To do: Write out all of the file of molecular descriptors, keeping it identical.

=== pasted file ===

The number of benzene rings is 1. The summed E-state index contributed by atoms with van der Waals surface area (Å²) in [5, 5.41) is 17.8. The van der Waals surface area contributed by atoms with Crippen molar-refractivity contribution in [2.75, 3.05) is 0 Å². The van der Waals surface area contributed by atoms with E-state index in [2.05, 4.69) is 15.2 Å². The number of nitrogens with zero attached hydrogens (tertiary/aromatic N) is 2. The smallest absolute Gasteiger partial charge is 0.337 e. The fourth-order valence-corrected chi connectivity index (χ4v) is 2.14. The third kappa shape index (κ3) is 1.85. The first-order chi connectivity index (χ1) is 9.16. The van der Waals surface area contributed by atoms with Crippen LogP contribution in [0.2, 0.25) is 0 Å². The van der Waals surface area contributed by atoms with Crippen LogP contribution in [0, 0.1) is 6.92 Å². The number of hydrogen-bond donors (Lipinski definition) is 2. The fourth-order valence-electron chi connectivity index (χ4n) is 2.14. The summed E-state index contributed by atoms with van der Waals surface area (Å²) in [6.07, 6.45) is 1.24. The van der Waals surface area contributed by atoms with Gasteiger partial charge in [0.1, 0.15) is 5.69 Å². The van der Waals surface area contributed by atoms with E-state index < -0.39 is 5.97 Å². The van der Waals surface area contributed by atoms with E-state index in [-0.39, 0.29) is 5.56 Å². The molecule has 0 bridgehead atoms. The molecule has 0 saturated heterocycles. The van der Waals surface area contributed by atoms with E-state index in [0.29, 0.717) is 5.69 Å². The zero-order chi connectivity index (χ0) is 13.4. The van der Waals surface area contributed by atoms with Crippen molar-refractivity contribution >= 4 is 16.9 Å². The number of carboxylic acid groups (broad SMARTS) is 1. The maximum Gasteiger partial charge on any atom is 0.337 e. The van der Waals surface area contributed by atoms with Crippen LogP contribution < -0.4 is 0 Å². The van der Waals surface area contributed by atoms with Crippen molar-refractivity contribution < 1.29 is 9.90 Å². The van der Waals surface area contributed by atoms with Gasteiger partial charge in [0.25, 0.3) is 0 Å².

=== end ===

The number of benzene rings is 1. The summed E-state index contributed by atoms with van der Waals surface area (Å²) in [5, 5.41) is 17.8. The van der Waals surface area contributed by atoms with Crippen molar-refractivity contribution in [2.75, 3.05) is 0 Å². The van der Waals surface area contributed by atoms with E-state index in [2.05, 4.69) is 15.2 Å². The number of nitrogens with zero attached hydrogens (tertiary/aromatic N) is 2. The smallest absolute Gasteiger partial charge is 0.337 e. The fourth-order valence-corrected chi connectivity index (χ4v) is 2.14. The third kappa shape index (κ3) is 1.85. The first-order chi connectivity index (χ1) is 9.16. The van der Waals surface area contributed by atoms with Crippen LogP contribution in [0.2, 0.25) is 0 Å². The van der Waals surface area contributed by atoms with Crippen LogP contribution in [0, 0.1) is 6.92 Å². The number of hydrogen-bond donors (Lipinski definition) is 2. The fourth-order valence-electron chi connectivity index (χ4n) is 2.14. The summed E-state index contributed by atoms with van der Waals surface area (Å²) in [6.07, 6.45) is 1.24. The van der Waals surface area contributed by atoms with Gasteiger partial charge in [0.1, 0.15) is 5.69 Å². The van der Waals surface area contributed by atoms with E-state index < -0.39 is 5.97 Å². The van der Waals surface area contributed by atoms with E-state index in [-0.39, 0.29) is 5.56 Å². The molecule has 0 bridgehead atoms. The molecule has 0 saturated heterocycles. The van der Waals surface area contributed by atoms with E-state index in [0.29, 0.717) is 5.69 Å². The zero-order chi connectivity index (χ0) is 13.4. The van der Waals surface area contributed by atoms with Crippen molar-refractivity contribution >= 4 is 16.9 Å². The number of carboxylic acid groups (broad SMARTS) is 1. The maximum Gasteiger partial charge on any atom is 0.337 e. The van der Waals surface area contributed by atoms with Crippen LogP contribution < -0.4 is 0 Å². The van der Waals surface area contributed by atoms with Crippen molar-refractivity contribution < 1.29 is 9.90 Å². The van der Waals surface area contributed by atoms with Gasteiger partial charge in [0.25, 0.3) is 0 Å².